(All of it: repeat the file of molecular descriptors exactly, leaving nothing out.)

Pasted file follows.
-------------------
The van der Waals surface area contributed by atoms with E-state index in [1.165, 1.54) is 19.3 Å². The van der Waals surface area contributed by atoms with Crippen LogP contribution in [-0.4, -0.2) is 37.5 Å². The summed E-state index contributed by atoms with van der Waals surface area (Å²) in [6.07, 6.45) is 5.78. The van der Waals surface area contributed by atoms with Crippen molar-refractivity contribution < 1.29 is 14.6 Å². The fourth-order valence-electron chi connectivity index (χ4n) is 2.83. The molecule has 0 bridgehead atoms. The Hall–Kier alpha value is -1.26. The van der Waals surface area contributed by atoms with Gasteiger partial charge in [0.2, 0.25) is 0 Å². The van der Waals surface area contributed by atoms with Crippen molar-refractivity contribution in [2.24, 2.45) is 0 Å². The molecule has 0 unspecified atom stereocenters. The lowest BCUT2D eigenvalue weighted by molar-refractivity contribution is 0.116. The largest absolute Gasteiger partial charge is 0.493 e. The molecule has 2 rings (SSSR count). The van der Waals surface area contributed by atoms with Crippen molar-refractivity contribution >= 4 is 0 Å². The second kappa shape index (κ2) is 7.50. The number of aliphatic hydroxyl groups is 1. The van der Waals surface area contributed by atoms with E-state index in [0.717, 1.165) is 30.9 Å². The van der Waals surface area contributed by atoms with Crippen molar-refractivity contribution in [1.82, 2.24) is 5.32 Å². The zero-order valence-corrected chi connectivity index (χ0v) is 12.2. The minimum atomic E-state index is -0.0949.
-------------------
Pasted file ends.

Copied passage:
The van der Waals surface area contributed by atoms with E-state index in [1.165, 1.54) is 19.3 Å². The van der Waals surface area contributed by atoms with Crippen LogP contribution in [-0.4, -0.2) is 37.5 Å². The summed E-state index contributed by atoms with van der Waals surface area (Å²) in [6.07, 6.45) is 5.78. The van der Waals surface area contributed by atoms with Crippen molar-refractivity contribution < 1.29 is 14.6 Å². The fourth-order valence-electron chi connectivity index (χ4n) is 2.83. The molecule has 0 bridgehead atoms. The Hall–Kier alpha value is -1.26. The van der Waals surface area contributed by atoms with Gasteiger partial charge in [0.2, 0.25) is 0 Å². The van der Waals surface area contributed by atoms with Crippen molar-refractivity contribution in [2.24, 2.45) is 0 Å². The molecule has 0 unspecified atom stereocenters. The lowest BCUT2D eigenvalue weighted by molar-refractivity contribution is 0.116. The largest absolute Gasteiger partial charge is 0.493 e. The molecule has 2 rings (SSSR count). The van der Waals surface area contributed by atoms with Crippen molar-refractivity contribution >= 4 is 0 Å². The second kappa shape index (κ2) is 7.50. The number of aliphatic hydroxyl groups is 1. The van der Waals surface area contributed by atoms with E-state index in [0.717, 1.165) is 30.9 Å². The van der Waals surface area contributed by atoms with Crippen molar-refractivity contribution in [1.82, 2.24) is 5.32 Å². The zero-order valence-corrected chi connectivity index (χ0v) is 12.2. The minimum atomic E-state index is -0.0949.